• The expulsions [2] of Jews from Western European countries at the turn of the 15th and 16th centuries led to their migration from west to east across Germany, Bohemia and Silesia to Poland and Lithuania. The sparsely populated and huge areas, from the Baltic Sea to the Black Sea, the « republic of the two nations » that formed the Kingdom of Poland and the Grand Duchy of Lithuania together became, from the fifteenth century, the place of residence of the largest number of Jews in Europe. Their progress was rapid: in the 15th century, there were only a few thousand in the « Polish-Lithuanian Union », whereas around 1550, 160,000 lived there, then 350,000 by 1648, representing between 5% and 7% of population. In the second half of the seventeenth century, the pogroms and emigration caused by the great massacres, perpetrated by the Cossacks raised between 1648 and 1658 under the command of their hetman Bohdan Chmielnicki, and during the Russian and Swedish wars, from 1654 to 1660 , decimate them temporarily. Their number dropped to 150,000 and then increased (nearly 800,000 in 1765 in Poland / Lithuania).
While the arrival of modernity might have given hope to the Jewish people the end of the massacres, the « flood » that occurs in Poland, land so far relatively spared on this subject reminds Jews that they are still in exile and that they must still suffer the exactions of the peoples with whom they live.
It is this heavy tribute that Jews regularly pay to survive in exile that the psalmist recalls at the beginning of the psalm of this generation whose terms are particularly adapted to what the Jews of Poland experienced during the Flood, comparable to what have suffered many other generations of exile before this generation and unfortunately in many other generations after this one:

(extract of the psalm 129 associated to this generation, verses 1 to 3)

  • A song of ascents. Much have they distressed me from my youth, Israel will say now.
  • Much have they distressed me from my youth, but also they have not prevailed against me.
  • On my back, the plowmen plowed; they lengthened their furrow.
Whereas in previous generations Jewish emigration to Europe fleeing the massacres was a migration from west to east, the « Flood » produced an emigration from east to west. The Jewish presence in Eastern Europe does not disappear or even become stronger for future generations despite the many pogroms that will follow. This reverse movement allows Jews to settle (or resettle) in the Western European countries that will dominate future generations. This is the case of Germany, which had distinguished itself in past generations in the massacre of its Jews.
This is also the case in Amsterdam where, for example, around 1,700 Ashkenazim found refuge in miserable conditions in 1657.
In England, the attempts of James I (1566-1625), then those of his son Charles I (1600-1649), to install an absolute monarchy meet the strong resistance of the English parliament, to provoke a civil war that will be fatal to the monarchy.

cromwell shutterstock_81841279Charles I was beheaded in 1649 giving way to a republic headed by Cromwell who acts like a king while denying the title. Charles II, who had failed to succeed his father in 1649, finally succeeded in Cromwell’s death in 1658. This period initiated a new Christian messianic movement in which the Jews had their place:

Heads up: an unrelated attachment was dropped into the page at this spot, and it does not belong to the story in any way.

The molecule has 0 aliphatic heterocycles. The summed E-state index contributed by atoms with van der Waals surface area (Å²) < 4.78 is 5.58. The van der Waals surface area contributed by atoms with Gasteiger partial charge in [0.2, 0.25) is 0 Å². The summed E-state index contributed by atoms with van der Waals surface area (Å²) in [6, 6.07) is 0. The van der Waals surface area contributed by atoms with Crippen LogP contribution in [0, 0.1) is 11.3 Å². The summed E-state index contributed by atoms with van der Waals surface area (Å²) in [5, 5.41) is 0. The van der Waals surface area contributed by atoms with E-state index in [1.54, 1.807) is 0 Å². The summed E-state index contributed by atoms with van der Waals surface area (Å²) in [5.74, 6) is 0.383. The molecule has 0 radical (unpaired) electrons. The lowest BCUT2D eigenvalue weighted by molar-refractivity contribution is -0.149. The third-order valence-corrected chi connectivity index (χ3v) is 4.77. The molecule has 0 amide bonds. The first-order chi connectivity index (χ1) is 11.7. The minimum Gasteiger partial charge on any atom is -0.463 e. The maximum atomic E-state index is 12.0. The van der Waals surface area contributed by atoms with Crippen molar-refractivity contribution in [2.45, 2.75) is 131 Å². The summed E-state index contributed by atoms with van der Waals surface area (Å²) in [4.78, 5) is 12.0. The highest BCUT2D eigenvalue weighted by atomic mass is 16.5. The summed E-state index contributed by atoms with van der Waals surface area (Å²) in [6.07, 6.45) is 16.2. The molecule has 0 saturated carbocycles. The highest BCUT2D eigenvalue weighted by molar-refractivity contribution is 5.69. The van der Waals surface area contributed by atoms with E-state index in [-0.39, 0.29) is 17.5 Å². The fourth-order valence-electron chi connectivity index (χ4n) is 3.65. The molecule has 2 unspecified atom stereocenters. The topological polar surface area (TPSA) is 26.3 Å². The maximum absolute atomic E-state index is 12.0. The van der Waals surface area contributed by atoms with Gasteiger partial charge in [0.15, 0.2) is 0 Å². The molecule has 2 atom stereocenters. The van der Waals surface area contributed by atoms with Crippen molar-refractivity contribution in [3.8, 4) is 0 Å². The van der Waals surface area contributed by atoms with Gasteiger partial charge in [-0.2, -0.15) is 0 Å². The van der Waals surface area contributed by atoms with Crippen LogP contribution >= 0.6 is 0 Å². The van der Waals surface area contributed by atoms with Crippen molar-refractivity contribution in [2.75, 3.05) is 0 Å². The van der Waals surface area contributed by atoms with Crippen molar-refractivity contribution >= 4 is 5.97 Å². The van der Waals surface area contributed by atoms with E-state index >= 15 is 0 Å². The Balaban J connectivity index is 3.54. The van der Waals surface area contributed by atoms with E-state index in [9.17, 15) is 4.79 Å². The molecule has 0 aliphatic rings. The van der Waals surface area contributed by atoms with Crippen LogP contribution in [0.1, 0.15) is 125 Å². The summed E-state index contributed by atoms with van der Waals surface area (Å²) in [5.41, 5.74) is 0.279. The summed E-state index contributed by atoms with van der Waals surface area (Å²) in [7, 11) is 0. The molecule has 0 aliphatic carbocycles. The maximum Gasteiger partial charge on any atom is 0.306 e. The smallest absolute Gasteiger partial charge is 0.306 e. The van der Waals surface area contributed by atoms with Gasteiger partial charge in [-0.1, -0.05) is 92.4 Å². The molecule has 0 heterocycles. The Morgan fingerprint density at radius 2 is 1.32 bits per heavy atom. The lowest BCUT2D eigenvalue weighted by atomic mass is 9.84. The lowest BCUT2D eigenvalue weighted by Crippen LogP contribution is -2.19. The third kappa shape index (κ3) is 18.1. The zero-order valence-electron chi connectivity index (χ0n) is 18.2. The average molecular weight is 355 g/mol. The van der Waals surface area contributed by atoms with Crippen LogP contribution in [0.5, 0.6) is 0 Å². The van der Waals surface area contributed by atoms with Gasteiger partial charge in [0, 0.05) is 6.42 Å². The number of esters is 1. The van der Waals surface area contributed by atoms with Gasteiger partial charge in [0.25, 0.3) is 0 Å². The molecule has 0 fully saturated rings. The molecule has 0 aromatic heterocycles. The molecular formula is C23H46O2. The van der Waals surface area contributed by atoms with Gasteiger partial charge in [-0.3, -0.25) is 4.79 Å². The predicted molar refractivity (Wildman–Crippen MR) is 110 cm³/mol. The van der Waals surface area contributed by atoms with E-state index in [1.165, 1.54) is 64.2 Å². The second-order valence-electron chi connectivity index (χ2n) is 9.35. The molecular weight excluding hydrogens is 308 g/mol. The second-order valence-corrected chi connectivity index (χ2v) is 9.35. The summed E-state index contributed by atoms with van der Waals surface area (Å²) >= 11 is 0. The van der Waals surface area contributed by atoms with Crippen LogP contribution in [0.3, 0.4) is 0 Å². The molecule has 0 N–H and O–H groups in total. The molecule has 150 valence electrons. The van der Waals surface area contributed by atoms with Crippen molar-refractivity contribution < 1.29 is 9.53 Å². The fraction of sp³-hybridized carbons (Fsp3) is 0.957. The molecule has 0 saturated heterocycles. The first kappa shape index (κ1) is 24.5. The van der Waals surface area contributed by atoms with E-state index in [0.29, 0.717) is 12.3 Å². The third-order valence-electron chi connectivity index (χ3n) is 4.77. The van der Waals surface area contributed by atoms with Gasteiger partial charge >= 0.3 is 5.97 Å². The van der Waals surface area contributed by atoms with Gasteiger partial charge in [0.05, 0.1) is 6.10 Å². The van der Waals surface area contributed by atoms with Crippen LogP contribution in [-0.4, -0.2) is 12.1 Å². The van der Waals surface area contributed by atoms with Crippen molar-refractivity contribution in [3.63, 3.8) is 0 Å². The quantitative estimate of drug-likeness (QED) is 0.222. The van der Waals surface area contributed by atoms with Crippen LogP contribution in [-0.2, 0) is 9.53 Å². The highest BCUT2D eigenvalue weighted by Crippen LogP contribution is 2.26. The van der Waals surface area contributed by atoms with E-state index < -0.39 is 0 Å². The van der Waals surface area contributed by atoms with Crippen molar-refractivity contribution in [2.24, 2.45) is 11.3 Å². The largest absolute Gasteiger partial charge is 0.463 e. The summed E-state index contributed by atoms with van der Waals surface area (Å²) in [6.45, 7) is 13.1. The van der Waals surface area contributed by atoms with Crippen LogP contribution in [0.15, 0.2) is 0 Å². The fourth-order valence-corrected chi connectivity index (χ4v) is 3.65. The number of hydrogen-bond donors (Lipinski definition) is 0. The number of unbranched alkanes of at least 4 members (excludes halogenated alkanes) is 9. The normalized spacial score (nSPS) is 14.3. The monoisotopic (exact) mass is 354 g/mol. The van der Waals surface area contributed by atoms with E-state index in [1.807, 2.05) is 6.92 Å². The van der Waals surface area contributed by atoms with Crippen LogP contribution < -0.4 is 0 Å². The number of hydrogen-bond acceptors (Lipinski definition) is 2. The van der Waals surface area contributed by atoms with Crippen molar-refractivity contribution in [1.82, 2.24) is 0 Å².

• Anguish [3] about the catastrophe and the hope of redemption went hand in hand: France and England were bloodied by civil wars while in Eastern Europe, the Jews of Poland and Ukraine were massacred thousands by the marauding Cossacks of Khmelnytskyi hetman. In 1649, Charles I was decapitated and Olivier Cromwell took power as Lord Protector. This Millenarian soldier was convinced that these Puritans, like their New England brothers, were the chosen people:
  • « Verily you are called by God as Judah was, to reign with Him and in Him, » he said. You are at the dawn of promises and prophecies. Cromwell was a Hebrewite who believed that Christ would return only when the Jews returned to Zion and converted to Christianity. Objectively, the Puritans were the first Christian Zionists. Jeanne and Enebezer Cartwright even suggested that the Royal Navy « carry the sons and daughters of Israel in its ships to the land that was promised to their fathers as an eternal inheritance. »

Microcosm_of_London_Plate_082_-_Synagogue,_Duke's_Place,_Houndsditch_(tone) annoteThe Cromwell period, though ephemeral, begins the return of the Jews in England to a key period of it, since it will soon become one of the greatest powers in the world.

Thus the « flood » that is a blow to the Jewish community in Poland, the largest in Europe before 1650, does not bring a fatal blow to European Judaism which on the contrary will strengthen its establishment and expansion in European countries from West. This means an opening to the path of modernity, including ideas, since these countries are now practicing a much more tolerant policy with the Jews. This will ultimately result in Jews finally being considered as full citizens. This is already practically the case in Amsterdam in 1657 (for Jewish merchants abroad who are considered nationals of the Republic of the United Provinces enjoying the same rights as Christian merchants).
Thus despite the « flood », the psalmist can conclude the psalm on an optimistic note:

(extract of the psalm 129 associated to this generation, verses 4 to 8)

 

  • The Lord is righteous; He will cut the ropes of the wicked.
  • May all those who hate Zion be ashamed and retreat.
  • May they be like the grass of the roofs, which, before it is plucked, withers.
  • Of which the reaper did not fill his hand, nor the gatherer his arm.
  • And the passers-by did not say, « May the blessing of the Lord be to you; we have blessed you in the name of the Lord. »

 

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[1] Daniel Tollet: « To be Jewish in Poland, thousand years of history from the Middle Ages to 1939 ». (French: « Être Juif en Pologne, mille ans d’histoire du Moyen-Âge à 1939 ». (p. 84 à 92) )

[2] (Antoine Germa Collective / Benjamin Lellouch / Evelyne Patlagean): « The Jews in History ». Chapter of Marie Elizabeth Ducreux: « Jews in the societies of Central and Eastern Europe ». (French: « Les Juifs dans l’histoire ». Chapitre de Marie Elizabeth Ducreux: « Les Juifs dans les sociétés d’Europe Centrale et Orientale ». (p. 333/334) ).

[3] Simon Sebag Montefiore: « Jerusalem: Biography ». Chapter « Mystics and Messiahs ». (French: « Jérusalem : Biographie ». Chapitre « Mystiques et messies ». (p. 363) )